Fast Facts about MathILy-EST!

Who: Six early college students who are deeply but perhaps informally prepared for mathematics research.
What: Eight weeks of mathematical research on the combinatorial geometry of origami (paper folding). More details.
When: June 17 - August 12 (8 weeks).
Where: Bryn Mawr College, alongside the participants in the MathILy summer program. More details.
Why: Because students who are prepared for research should have the opportunity to do it.

The application process: Consists of personal information, information about your mathematical studies, a multi-question personal statement, and two recommendations (instructions will be sent to recommenders when you submit the aforementioned information), all of which must be received by April 17, 2019. More details.
Stipend: $3800, plus on-campus housing and meals while at Bryn Mawr.

Slow Facts about MathILy-EST!

Research Description: In 2019 the research topic of MathILy-EST will be the combinatorics of flat origami, an area that combines discrete mathematics with geometry, under the direction of Dr. Thomas Hull. Origami, otherwise known as paper folding, is modeled by a crease pattern \((P,C)\) where \(P\) is a compact region of \(\mathbb{R}^2\) (the paper) and \(C\) is a straight-line planar graph drawn on \(P\). A flat origami with crease pattern \((P,C)\) is a function \(f:P\to\mathbb{R}^2\) that is an isometry on every face of \(C\), continuous, and non-differentiable on the edges and vertices of \(C\).

Intuitively, flat origamis are folded paper models that can be pressed in a book without crumpling or adding new creases; see Figure 1 for some examples. We model how the faces of \(C\) get folded above or below neighboring faces via a mountain-valley (MV) assignment on the creases. Formally, a MV assignment is a function \(\mu:E(C)\to\{-1,1\}\), where \(E(C)\) is the edge set of \(C\) and \(-1\) denotes mountain (convex) crease while \(1\) denotes a valley (concave) crease.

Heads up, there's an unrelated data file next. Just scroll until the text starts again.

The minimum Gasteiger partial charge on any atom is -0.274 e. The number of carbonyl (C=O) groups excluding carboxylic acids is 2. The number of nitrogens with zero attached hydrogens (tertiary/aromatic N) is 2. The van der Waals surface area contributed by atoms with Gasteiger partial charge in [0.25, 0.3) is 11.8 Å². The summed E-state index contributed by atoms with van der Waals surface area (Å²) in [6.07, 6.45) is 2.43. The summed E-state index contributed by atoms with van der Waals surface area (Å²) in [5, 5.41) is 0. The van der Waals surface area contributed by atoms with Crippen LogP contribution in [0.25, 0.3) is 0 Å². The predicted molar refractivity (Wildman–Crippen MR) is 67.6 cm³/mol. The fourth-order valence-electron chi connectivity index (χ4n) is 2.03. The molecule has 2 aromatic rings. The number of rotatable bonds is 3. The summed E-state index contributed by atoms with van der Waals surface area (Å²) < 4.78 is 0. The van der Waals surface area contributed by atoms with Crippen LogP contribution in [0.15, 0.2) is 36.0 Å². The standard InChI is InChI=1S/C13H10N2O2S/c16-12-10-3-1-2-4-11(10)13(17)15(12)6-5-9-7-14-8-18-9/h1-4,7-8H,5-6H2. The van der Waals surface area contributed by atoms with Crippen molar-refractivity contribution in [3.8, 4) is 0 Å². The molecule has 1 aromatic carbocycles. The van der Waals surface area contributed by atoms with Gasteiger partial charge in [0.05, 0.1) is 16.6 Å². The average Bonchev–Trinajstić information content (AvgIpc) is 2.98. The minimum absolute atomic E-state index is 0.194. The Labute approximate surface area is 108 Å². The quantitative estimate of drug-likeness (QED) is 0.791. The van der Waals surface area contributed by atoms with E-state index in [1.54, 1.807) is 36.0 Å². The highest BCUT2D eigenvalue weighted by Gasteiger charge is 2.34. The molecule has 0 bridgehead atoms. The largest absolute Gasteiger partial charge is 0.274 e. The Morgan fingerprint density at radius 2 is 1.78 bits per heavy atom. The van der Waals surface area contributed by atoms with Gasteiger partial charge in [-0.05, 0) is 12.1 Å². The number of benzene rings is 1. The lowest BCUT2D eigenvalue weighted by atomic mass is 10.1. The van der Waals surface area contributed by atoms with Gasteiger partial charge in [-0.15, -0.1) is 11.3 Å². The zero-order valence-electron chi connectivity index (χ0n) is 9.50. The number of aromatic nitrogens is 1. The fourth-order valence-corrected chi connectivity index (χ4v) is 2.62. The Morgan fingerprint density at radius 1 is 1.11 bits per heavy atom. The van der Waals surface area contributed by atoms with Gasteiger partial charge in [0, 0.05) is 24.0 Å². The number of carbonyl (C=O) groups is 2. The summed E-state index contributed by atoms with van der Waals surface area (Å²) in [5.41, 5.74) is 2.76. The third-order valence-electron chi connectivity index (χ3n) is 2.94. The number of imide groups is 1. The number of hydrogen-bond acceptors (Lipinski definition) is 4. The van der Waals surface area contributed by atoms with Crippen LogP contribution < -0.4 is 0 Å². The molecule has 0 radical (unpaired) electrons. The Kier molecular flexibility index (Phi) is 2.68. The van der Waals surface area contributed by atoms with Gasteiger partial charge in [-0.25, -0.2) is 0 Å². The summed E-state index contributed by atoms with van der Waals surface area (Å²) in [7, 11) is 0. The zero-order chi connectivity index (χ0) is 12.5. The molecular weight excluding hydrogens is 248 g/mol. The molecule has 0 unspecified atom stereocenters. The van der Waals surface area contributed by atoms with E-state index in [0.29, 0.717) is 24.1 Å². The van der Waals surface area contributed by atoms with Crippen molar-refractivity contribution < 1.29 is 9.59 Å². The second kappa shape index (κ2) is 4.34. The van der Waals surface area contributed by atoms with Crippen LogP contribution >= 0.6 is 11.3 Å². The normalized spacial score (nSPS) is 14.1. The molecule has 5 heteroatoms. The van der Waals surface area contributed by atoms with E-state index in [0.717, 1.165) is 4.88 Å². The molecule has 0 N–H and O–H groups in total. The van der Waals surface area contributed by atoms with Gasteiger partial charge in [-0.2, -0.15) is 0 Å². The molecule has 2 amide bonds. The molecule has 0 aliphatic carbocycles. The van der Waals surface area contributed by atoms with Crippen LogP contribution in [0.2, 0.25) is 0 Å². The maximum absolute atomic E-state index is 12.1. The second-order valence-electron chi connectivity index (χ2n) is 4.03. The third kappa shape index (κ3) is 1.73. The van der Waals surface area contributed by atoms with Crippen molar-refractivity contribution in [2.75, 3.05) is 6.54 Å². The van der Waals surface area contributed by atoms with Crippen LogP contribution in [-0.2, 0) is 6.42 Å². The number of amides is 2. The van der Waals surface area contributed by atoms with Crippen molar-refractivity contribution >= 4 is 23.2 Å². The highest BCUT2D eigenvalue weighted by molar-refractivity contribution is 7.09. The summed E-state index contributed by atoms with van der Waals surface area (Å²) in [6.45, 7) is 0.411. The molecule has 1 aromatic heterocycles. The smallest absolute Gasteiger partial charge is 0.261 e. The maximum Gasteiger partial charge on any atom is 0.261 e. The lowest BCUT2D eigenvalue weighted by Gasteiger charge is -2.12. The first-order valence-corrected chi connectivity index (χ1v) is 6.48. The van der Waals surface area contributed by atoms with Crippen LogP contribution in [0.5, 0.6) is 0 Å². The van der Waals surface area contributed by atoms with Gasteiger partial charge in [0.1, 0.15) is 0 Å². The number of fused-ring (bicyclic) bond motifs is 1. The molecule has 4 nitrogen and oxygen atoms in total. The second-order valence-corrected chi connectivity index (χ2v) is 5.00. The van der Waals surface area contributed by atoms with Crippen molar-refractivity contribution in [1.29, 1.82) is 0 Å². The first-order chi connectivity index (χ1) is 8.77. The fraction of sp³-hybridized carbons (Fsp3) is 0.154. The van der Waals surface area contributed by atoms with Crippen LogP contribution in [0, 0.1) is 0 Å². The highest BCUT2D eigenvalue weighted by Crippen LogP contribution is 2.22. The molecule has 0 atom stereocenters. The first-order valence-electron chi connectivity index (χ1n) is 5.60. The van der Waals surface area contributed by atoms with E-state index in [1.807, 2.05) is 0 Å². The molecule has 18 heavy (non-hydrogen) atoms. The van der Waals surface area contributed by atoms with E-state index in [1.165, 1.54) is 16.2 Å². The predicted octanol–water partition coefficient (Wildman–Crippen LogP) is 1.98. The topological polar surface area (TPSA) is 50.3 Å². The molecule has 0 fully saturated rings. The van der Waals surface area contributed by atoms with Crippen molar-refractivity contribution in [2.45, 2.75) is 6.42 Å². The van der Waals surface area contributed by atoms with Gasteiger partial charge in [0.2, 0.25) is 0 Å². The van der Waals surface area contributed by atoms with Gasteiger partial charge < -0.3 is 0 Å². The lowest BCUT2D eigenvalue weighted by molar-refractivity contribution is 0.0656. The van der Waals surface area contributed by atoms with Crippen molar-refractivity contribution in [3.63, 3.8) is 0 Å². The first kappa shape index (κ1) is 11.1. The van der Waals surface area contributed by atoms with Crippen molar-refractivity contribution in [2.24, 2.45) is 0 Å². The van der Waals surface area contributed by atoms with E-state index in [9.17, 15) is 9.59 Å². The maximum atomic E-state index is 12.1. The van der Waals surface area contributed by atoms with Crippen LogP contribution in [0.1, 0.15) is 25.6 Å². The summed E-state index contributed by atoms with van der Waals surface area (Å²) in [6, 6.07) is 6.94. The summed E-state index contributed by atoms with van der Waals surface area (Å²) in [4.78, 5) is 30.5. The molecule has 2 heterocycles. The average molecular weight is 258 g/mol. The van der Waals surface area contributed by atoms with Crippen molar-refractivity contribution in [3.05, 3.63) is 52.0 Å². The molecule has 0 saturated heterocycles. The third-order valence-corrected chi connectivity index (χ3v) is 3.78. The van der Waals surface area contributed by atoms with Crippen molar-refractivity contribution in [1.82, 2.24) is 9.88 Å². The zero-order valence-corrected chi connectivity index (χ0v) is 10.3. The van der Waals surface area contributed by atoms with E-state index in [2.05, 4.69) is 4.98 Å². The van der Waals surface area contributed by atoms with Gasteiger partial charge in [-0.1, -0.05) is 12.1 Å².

crease pattern of a crane and a Miura-ori

Figure 1: (a) Mountain and valley creases, with the classic crane crease pattern. (b) The Miura-ori crease pattern, with MV assignment, and the folded result.

A MV assignment is called valid if it can be realized in a flat origami \(f\) without causing any self-intersections of the paper. (For example, a crease pattern where all the creases are mountains would not be possible to fold flat, and thus is invalid.)

The major open problem in this area, which has applications in materials science and engineering, is the following: Given a flat-foldable crease pattern \(C\), how many different valid MV assignments exist on \(C\)? A recent advance has been the discovery that for some flat-foldable crease patterns this question can be translated into a graph-coloring problem. Developing a general theory of the link between valid MV-assignments and graph colorings (or other combinatorial structures) is the main thrust of this REU. Many smaller open problems exist, and will be explored, as we work towards this goal.

Research Mentor: Dr. Thomas Hull is an Associate Professor of Mathematics at Western New England University in Springfield, MA. He has been researching the mathematics of paper folding since 1990 and is considered one of the world experts on the topic. His book Project Origami explores the use of origami in math education at the college level, and he is currently finishing Origametry: Mathematical methods in paper folding, a research-level monograph on origami mathematics forthcoming from Cambridge University Press.

Goals and Expectations: During the summer, each of the participants will be expected to...